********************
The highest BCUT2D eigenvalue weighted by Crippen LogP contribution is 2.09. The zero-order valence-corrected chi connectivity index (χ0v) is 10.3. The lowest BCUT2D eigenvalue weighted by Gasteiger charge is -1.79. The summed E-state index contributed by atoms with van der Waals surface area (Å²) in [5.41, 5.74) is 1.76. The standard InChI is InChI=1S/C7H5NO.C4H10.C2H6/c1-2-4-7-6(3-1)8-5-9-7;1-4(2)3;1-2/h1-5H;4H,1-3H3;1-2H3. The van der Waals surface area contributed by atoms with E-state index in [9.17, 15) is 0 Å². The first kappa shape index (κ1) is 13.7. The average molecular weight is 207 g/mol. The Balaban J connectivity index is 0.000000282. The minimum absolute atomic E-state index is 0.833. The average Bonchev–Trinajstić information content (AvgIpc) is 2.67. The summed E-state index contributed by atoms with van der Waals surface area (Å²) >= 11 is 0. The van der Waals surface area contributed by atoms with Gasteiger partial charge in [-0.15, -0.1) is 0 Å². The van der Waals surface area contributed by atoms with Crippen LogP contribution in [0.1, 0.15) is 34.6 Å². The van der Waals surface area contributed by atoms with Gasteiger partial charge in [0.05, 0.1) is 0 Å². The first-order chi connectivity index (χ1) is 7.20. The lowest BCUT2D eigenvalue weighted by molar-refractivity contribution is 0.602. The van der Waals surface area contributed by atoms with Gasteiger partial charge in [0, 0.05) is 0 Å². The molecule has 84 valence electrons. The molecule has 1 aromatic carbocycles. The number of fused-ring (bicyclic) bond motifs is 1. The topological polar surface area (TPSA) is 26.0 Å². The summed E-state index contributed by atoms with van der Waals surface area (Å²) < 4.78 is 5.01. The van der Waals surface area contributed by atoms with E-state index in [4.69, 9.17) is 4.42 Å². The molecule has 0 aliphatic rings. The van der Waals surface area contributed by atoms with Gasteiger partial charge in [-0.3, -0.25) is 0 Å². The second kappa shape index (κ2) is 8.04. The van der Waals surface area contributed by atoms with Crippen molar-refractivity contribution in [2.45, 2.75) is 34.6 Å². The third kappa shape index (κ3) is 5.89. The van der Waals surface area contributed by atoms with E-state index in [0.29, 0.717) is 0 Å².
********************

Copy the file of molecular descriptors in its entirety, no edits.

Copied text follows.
The highest BCUT2D eigenvalue weighted by Crippen LogP contribution is 2.09. The zero-order valence-corrected chi connectivity index (χ0v) is 10.3. The lowest BCUT2D eigenvalue weighted by Gasteiger charge is -1.79. The summed E-state index contributed by atoms with van der Waals surface area (Å²) in [5.41, 5.74) is 1.76. The standard InChI is InChI=1S/C7H5NO.C4H10.C2H6/c1-2-4-7-6(3-1)8-5-9-7;1-4(2)3;1-2/h1-5H;4H,1-3H3;1-2H3. The van der Waals surface area contributed by atoms with E-state index in [9.17, 15) is 0 Å². The first kappa shape index (κ1) is 13.7. The average molecular weight is 207 g/mol. The Balaban J connectivity index is 0.000000282. The minimum absolute atomic E-state index is 0.833. The average Bonchev–Trinajstić information content (AvgIpc) is 2.67. The summed E-state index contributed by atoms with van der Waals surface area (Å²) >= 11 is 0. The van der Waals surface area contributed by atoms with Gasteiger partial charge in [-0.15, -0.1) is 0 Å². The van der Waals surface area contributed by atoms with Crippen LogP contribution in [0.1, 0.15) is 34.6 Å². The van der Waals surface area contributed by atoms with Gasteiger partial charge in [0.05, 0.1) is 0 Å². The first-order chi connectivity index (χ1) is 7.20. The lowest BCUT2D eigenvalue weighted by molar-refractivity contribution is 0.602. The van der Waals surface area contributed by atoms with Gasteiger partial charge in [0, 0.05) is 0 Å². The molecule has 84 valence electrons. The molecule has 1 aromatic carbocycles. The number of fused-ring (bicyclic) bond motifs is 1. The topological polar surface area (TPSA) is 26.0 Å². The summed E-state index contributed by atoms with van der Waals surface area (Å²) < 4.78 is 5.01. The van der Waals surface area contributed by atoms with E-state index in [4.69, 9.17) is 4.42 Å². The molecule has 0 aliphatic rings. The van der Waals surface area contributed by atoms with Gasteiger partial charge in [-0.3, -0.25) is 0 Å². The second kappa shape index (κ2) is 8.04. The van der Waals surface area contributed by atoms with Crippen molar-refractivity contribution in [2.45, 2.75) is 34.6 Å². The third kappa shape index (κ3) is 5.89. The van der Waals surface area contributed by atoms with E-state index in [0.29, 0.717) is 0 Å².